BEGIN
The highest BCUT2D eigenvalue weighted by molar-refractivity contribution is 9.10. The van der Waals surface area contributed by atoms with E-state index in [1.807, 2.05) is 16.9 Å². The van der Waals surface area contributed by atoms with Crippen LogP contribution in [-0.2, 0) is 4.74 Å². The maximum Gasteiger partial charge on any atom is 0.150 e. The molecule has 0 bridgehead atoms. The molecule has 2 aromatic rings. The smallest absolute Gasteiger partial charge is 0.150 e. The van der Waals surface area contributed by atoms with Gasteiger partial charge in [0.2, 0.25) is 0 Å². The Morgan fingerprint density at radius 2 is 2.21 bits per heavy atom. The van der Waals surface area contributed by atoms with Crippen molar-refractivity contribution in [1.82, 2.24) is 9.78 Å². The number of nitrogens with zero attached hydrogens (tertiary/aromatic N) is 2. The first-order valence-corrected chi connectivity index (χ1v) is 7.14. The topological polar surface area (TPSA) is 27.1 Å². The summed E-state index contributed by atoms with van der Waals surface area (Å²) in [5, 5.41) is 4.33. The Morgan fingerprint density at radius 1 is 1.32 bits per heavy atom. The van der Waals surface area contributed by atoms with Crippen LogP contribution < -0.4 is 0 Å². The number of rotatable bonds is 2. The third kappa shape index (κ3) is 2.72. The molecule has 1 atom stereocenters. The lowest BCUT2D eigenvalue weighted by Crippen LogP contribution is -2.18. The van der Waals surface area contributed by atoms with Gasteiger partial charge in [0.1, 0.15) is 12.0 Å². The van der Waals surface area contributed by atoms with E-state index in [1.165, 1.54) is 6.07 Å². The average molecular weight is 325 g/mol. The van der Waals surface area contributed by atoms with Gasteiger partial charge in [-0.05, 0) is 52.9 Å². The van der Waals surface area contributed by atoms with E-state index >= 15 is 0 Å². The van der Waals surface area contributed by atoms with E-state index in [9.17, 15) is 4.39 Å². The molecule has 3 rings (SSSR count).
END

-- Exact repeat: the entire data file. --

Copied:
The highest BCUT2D eigenvalue weighted by molar-refractivity contribution is 9.10. The van der Waals surface area contributed by atoms with E-state index in [1.807, 2.05) is 16.9 Å². The van der Waals surface area contributed by atoms with Crippen LogP contribution in [-0.2, 0) is 4.74 Å². The maximum Gasteiger partial charge on any atom is 0.150 e. The molecule has 0 bridgehead atoms. The molecule has 2 aromatic rings. The smallest absolute Gasteiger partial charge is 0.150 e. The van der Waals surface area contributed by atoms with Gasteiger partial charge in [0.2, 0.25) is 0 Å². The Morgan fingerprint density at radius 2 is 2.21 bits per heavy atom. The van der Waals surface area contributed by atoms with Crippen molar-refractivity contribution in [1.82, 2.24) is 9.78 Å². The number of nitrogens with zero attached hydrogens (tertiary/aromatic N) is 2. The first-order valence-corrected chi connectivity index (χ1v) is 7.14. The topological polar surface area (TPSA) is 27.1 Å². The summed E-state index contributed by atoms with van der Waals surface area (Å²) in [5, 5.41) is 4.33. The Morgan fingerprint density at radius 1 is 1.32 bits per heavy atom. The van der Waals surface area contributed by atoms with Crippen LogP contribution < -0.4 is 0 Å². The number of rotatable bonds is 2. The third kappa shape index (κ3) is 2.72. The molecule has 1 atom stereocenters. The lowest BCUT2D eigenvalue weighted by Crippen LogP contribution is -2.18. The van der Waals surface area contributed by atoms with Gasteiger partial charge in [0.1, 0.15) is 12.0 Å². The van der Waals surface area contributed by atoms with E-state index in [1.165, 1.54) is 6.07 Å². The average molecular weight is 325 g/mol. The van der Waals surface area contributed by atoms with Gasteiger partial charge in [-0.05, 0) is 52.9 Å². The van der Waals surface area contributed by atoms with E-state index >= 15 is 0 Å². The van der Waals surface area contributed by atoms with E-state index in [9.17, 15) is 4.39 Å². The molecule has 3 rings (SSSR count).